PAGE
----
Sunny von Bülow, a wealthy Newport resident active in charity and social organizations, was found unconscious and undressed on the floor of her bathroom. Sunny had suffered catastrophic brain damage and would likely remain in a persistent vegetative state for the rest of her life.
Before this, Sunny appeared to have it all. In her younger years, people said she resembled actress Grace Kelly. She knew literary giants, aristocrats, and movie stars. She was the beneficiary of a fortune conservatively valued at $75 million. All this and she had a suave spouse to boot: Claus von Bülow.
Claus and Sunny met while she was wed to her first husband, Prince Alfred von Ausberg of Austria, whom Sunny wished to divorce. A witty Dane and lawyer who had spent much of his young life in London, Claus was tall, handsome, and eccentric, but with impeccable manners. Sunny saw him as a knight in charming armor. Claus and Sunny wed in 1966, and moved with Sunny’s two young children to the United States, where the family split their time between a spacious Fifth Avenue apartment and this immense mansion in Newport. Less than two decades later, Claus’ new family accused him of trying to kill Sunny and the court of public opinion soon agreed.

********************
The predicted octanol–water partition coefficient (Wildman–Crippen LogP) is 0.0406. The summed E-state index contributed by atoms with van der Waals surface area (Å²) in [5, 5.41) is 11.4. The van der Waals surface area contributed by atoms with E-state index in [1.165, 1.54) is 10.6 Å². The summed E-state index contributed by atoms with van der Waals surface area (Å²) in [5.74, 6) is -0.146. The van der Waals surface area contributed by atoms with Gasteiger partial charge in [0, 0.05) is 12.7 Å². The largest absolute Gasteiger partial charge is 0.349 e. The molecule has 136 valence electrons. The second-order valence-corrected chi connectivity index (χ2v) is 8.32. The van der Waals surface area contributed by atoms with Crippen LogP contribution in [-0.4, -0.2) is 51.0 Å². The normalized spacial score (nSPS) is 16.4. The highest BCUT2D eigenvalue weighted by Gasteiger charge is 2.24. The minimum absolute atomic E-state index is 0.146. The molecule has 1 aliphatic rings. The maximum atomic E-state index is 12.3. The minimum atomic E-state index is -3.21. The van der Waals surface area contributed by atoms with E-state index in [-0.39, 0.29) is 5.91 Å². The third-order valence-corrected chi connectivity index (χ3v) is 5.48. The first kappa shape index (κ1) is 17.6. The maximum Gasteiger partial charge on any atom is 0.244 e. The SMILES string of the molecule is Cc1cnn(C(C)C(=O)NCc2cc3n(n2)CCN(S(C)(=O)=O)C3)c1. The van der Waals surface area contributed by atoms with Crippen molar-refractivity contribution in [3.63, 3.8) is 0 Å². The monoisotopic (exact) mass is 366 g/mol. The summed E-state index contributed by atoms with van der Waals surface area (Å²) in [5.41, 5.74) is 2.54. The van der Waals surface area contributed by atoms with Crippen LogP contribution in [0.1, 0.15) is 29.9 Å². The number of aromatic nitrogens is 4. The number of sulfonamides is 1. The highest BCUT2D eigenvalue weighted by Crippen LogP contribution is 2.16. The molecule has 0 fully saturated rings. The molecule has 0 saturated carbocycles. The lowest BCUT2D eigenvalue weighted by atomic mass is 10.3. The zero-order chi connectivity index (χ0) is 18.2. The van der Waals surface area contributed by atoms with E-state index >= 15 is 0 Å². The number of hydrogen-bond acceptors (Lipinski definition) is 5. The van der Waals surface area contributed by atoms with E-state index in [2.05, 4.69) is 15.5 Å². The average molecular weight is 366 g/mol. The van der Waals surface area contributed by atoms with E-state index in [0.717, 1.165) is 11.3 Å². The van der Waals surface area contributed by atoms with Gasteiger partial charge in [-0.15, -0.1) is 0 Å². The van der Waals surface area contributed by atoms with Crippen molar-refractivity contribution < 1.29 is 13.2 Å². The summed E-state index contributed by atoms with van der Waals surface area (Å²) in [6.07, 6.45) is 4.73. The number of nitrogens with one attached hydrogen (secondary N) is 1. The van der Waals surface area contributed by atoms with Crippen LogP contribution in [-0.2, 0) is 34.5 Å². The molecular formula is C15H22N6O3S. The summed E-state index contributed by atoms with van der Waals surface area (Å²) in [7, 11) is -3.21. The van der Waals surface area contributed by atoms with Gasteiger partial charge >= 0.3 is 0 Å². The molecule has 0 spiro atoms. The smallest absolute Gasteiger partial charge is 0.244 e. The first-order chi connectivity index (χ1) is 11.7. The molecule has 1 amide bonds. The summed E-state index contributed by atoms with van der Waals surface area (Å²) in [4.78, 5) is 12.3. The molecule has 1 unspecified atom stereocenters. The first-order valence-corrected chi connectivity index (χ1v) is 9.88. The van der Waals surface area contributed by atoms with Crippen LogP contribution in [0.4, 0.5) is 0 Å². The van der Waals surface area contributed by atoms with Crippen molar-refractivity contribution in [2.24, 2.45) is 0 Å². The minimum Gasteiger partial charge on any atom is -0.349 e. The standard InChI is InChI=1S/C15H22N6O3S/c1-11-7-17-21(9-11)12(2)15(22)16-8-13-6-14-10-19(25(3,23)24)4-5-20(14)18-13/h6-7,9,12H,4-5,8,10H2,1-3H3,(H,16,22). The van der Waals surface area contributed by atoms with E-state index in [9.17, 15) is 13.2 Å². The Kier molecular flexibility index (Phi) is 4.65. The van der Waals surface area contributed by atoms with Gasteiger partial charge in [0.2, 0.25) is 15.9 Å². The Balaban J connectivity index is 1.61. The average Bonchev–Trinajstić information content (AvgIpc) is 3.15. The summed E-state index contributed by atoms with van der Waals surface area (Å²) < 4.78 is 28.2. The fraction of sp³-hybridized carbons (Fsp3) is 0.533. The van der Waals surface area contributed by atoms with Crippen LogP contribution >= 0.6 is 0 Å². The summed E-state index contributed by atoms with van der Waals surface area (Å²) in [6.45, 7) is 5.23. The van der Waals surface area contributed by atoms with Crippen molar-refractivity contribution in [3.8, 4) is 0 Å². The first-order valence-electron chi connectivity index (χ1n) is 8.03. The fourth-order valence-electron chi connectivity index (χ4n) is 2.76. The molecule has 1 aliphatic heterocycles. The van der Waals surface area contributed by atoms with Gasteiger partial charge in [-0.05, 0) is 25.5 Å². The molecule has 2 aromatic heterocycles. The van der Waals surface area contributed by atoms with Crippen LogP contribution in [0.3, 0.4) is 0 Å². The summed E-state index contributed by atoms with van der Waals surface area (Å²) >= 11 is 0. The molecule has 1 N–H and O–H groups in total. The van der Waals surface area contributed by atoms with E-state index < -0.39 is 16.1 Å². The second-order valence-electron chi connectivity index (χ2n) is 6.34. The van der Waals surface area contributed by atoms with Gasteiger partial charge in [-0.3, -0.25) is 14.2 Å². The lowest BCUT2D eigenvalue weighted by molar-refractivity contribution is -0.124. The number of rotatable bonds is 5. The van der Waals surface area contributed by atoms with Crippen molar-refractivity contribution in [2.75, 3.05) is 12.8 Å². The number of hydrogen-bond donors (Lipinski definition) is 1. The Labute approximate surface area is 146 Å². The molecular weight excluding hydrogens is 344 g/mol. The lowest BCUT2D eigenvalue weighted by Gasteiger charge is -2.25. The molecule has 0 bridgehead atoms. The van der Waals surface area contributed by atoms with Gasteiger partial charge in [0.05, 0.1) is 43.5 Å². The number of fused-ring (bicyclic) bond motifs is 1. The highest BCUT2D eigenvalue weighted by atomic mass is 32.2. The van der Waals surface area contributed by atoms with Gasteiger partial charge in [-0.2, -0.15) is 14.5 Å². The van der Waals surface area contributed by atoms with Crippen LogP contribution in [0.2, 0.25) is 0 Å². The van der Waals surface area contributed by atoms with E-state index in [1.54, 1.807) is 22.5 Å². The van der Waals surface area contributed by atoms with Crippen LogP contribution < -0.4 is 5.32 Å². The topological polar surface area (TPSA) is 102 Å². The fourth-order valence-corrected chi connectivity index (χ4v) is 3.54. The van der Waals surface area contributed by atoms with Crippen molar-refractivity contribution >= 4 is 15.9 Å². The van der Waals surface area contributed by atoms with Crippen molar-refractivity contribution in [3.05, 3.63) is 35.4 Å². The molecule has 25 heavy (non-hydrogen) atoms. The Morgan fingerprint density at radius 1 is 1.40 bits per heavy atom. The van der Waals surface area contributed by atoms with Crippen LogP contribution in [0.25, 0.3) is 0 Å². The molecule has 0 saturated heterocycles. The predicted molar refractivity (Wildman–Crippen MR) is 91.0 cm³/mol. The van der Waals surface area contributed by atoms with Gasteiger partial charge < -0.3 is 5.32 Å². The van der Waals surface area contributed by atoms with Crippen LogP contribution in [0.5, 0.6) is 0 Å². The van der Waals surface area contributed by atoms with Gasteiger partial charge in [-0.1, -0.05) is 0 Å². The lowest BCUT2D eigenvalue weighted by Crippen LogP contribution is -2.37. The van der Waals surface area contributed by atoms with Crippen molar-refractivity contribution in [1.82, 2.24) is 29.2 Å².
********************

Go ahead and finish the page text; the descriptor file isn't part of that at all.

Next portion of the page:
During trial at Newport’s Municipal Court, the prosecution contended that Claus had injected Sunny with an overdose of insulin and he was found guilty of Sunny’s attempted murder and sentenced to serve thirty years. This verdict was overturned on technical grounds during an appeal led by Professor Alan Dershowitz, one of Harvard Law School’s most illustrious faculty members.
In 1986, Dershowitz published a book based on the case, Reversal of Fortune, which was adapted into an Academy Award-winning film in 1990 by director Barbet Schroeder. Ron Silver’s performance as Dershowitz garnered wide praise, and Jeremy Irons won the Oscar for Best Actor for his portrayal of Claus. Critics also marveled at Glen Close’s portrayal of Sunny, though her children publicly disputed its accuracy.
Claus eventually moved to London, where he wrote theatre reviews and remains a fixture on the city’s social scene. Sunny, meanwhile, never woke from her coma. She died in December 2008, surrounded by her children, at a nursing home in New York City, almost twenty-eight years to the day after she lost consciousness.